Launching an investigation without a complaint unrealistic

Nov 11, 2014 By Matthew Friedberg
Suggestions made since allegations against former CBC Radio host Jian Ghomeshi have come to light that police can – and should – launch investigations without an official complaint are unrealistic, says Toronto criminal lawyer Matthew Friedberg.

"The police need a co-operative witness to a crime," he says. "There is a fundamental difference between what I call 'specific victim crime' and where there is no specific victim. Where there is a specific victim to a specific incident with a story to tell, someone is required to tell that story fully and voluntarily to the police."

Friedberg says this can be contrasted to 'non-specific' victim crime or what some people call 'victimless crime' where there are no voluntary witnesses and no specific story to tell.

"We often think of society in general as the victim of these crimes, things such as drug trafficking," he says. "In these cases, the police have to employ surreptitious means to investigate these crimes such as undercover officers, agents, informants and wiretaps to name a few. The types of crimes Mr. Ghomeshi is being investigated for at the moment require real live witnesses who want to tell a story whether it be theirs or a witness to someone else's story."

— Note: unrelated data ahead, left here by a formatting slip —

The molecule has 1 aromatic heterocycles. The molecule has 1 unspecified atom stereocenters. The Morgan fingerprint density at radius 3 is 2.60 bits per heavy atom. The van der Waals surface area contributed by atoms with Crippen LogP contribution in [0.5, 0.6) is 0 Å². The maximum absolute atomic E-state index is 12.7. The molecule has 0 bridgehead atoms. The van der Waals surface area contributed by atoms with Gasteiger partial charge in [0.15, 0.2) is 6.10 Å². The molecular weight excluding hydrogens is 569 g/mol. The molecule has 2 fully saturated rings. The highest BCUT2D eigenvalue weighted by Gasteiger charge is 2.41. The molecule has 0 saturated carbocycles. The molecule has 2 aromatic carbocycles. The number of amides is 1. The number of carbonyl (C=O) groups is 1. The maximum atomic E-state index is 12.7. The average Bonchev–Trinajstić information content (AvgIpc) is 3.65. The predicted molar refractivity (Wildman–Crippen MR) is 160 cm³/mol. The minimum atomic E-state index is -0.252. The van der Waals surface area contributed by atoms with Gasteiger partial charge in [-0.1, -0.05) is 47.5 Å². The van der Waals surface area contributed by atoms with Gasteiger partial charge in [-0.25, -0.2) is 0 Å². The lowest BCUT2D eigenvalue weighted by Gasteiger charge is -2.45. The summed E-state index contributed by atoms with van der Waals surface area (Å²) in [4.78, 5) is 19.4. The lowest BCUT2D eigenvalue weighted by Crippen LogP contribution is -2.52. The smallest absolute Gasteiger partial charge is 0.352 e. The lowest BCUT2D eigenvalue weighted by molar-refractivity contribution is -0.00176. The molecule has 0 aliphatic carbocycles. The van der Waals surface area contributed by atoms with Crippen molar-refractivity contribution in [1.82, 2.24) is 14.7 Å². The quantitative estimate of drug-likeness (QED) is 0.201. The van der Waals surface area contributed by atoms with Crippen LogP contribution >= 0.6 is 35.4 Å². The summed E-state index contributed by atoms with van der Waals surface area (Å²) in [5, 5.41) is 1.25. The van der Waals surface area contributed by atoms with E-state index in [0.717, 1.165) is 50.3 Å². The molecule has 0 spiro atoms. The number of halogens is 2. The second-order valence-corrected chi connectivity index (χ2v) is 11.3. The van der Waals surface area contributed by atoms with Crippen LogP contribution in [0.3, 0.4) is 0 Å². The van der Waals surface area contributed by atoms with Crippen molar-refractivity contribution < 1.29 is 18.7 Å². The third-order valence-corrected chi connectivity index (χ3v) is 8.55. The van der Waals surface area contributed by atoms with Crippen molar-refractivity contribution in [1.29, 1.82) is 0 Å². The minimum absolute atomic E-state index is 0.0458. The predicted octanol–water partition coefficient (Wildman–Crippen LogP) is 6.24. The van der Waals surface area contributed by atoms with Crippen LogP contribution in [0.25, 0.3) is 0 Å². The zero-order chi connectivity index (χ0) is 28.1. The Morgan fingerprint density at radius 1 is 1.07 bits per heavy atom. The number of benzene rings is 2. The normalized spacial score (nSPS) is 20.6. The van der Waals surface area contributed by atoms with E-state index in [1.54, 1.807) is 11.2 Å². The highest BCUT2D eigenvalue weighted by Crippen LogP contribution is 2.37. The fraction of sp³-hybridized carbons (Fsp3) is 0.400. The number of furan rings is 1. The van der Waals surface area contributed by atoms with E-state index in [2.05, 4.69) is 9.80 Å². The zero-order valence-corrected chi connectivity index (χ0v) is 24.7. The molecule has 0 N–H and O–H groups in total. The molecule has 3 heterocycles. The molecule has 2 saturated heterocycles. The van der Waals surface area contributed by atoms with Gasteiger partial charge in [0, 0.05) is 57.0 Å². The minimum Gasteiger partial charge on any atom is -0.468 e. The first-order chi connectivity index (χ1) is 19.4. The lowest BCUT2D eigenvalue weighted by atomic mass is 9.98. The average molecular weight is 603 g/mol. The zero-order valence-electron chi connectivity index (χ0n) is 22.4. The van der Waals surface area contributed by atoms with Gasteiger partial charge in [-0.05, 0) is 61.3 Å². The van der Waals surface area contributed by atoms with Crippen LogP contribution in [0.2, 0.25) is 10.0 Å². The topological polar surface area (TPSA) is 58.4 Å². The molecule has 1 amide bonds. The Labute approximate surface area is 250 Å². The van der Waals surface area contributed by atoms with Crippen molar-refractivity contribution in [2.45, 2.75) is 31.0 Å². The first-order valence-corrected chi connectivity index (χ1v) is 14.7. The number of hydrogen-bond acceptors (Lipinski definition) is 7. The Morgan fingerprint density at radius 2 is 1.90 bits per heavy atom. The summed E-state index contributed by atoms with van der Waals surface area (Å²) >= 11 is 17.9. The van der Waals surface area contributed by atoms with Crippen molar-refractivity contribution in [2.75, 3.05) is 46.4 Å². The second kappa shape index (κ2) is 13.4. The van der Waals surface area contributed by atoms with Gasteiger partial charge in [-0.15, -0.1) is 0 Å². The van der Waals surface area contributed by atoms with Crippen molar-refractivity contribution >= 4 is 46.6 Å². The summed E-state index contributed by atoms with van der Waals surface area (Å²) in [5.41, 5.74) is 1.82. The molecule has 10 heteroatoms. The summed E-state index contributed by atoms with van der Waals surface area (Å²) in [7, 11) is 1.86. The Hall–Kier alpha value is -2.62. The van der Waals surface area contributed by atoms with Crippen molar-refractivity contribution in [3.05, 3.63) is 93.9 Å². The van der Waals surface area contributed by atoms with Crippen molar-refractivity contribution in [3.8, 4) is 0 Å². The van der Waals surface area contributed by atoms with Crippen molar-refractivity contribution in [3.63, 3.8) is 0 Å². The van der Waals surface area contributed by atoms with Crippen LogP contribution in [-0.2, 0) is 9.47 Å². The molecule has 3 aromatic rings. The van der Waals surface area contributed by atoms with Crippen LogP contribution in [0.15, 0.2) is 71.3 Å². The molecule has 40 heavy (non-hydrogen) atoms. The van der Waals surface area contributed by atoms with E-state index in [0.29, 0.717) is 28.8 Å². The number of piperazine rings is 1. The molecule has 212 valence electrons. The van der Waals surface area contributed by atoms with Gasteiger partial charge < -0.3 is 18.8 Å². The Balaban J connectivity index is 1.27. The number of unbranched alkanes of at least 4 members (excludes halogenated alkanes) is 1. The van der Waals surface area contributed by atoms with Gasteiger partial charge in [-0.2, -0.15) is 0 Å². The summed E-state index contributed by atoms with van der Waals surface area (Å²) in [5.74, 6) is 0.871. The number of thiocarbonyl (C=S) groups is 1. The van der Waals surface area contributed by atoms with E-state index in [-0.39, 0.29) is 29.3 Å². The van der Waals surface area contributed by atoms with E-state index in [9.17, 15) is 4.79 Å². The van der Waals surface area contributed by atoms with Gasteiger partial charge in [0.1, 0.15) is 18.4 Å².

Friedberg says it would be dangerous and unfair for the police to proactively investigate people for these kinds of crimes.

"An investigation will not end with a voluntary witness, but it starts with one," he says.

Friedberg makes the comments in an interview with after some critics suggested that police should have launched an investigation into the former CBC Radio host before any of the alleged victims had made official complaints to police.

Initially, Toronto Police Chief Bill Blair reminded women who have been victims of sexual assault to report that crime to police, saying there was no open investigation into the Ghomeshi allegations because the force hadn't yet heard from any of the women who have spoken in the media, reported the National Post.

Soon after he made that statement, however, Toronto Police announced the force's sex crimes unit was launching an investigation into the allegations after two women made complaints about the former CBC personality. Another woman has since come forward to police and the investigation continues; no charges have been laid and the police chief hasn't said whether the number of complainants has increased, says the newspaper.

Friedberg says the police decision to hold off launching an investigation into Ghomeshi was “measured, fair and treated him like any other citizen.

"Police cannot go on a witch hunt – how would that look in a court of law?”


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